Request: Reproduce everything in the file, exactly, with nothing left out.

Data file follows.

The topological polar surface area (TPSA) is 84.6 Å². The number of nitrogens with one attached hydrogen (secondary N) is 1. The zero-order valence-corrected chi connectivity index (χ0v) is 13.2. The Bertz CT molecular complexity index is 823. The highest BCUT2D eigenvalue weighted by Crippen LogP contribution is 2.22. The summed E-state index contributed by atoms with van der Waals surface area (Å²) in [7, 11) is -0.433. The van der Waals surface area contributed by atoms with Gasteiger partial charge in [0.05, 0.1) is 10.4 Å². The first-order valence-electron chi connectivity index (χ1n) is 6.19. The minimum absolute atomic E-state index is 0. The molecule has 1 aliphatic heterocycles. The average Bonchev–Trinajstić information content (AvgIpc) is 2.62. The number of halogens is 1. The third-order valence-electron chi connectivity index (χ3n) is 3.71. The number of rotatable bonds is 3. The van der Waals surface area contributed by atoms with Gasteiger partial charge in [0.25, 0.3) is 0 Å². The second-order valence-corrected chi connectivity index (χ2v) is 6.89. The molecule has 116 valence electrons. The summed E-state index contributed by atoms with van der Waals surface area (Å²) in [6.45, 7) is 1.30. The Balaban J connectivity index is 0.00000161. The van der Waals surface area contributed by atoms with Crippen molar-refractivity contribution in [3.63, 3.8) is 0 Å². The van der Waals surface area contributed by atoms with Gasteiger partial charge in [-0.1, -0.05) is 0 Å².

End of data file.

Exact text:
The topological polar surface area (TPSA) is 84.6 Å². The number of nitrogens with one attached hydrogen (secondary N) is 1. The zero-order valence-corrected chi connectivity index (χ0v) is 13.2. The Bertz CT molecular complexity index is 823. The highest BCUT2D eigenvalue weighted by Crippen LogP contribution is 2.22. The summed E-state index contributed by atoms with van der Waals surface area (Å²) in [7, 11) is -0.433. The van der Waals surface area contributed by atoms with Gasteiger partial charge in [0.05, 0.1) is 10.4 Å². The first-order valence-electron chi connectivity index (χ1n) is 6.19. The minimum absolute atomic E-state index is 0. The molecule has 1 aliphatic heterocycles. The average Bonchev–Trinajstić information content (AvgIpc) is 2.62. The number of halogens is 1. The third-order valence-electron chi connectivity index (χ3n) is 3.71. The number of rotatable bonds is 3. The van der Waals surface area contributed by atoms with Gasteiger partial charge in [0.25, 0.3) is 0 Å². The second-order valence-corrected chi connectivity index (χ2v) is 6.89. The molecule has 116 valence electrons. The summed E-state index contributed by atoms with van der Waals surface area (Å²) in [6.45, 7) is 1.30. The Balaban J connectivity index is 0.00000161. The van der Waals surface area contributed by atoms with Crippen molar-refractivity contribution in [3.63, 3.8) is 0 Å². The van der Waals surface area contributed by atoms with Gasteiger partial charge in [-0.1, -0.05) is 0 Å².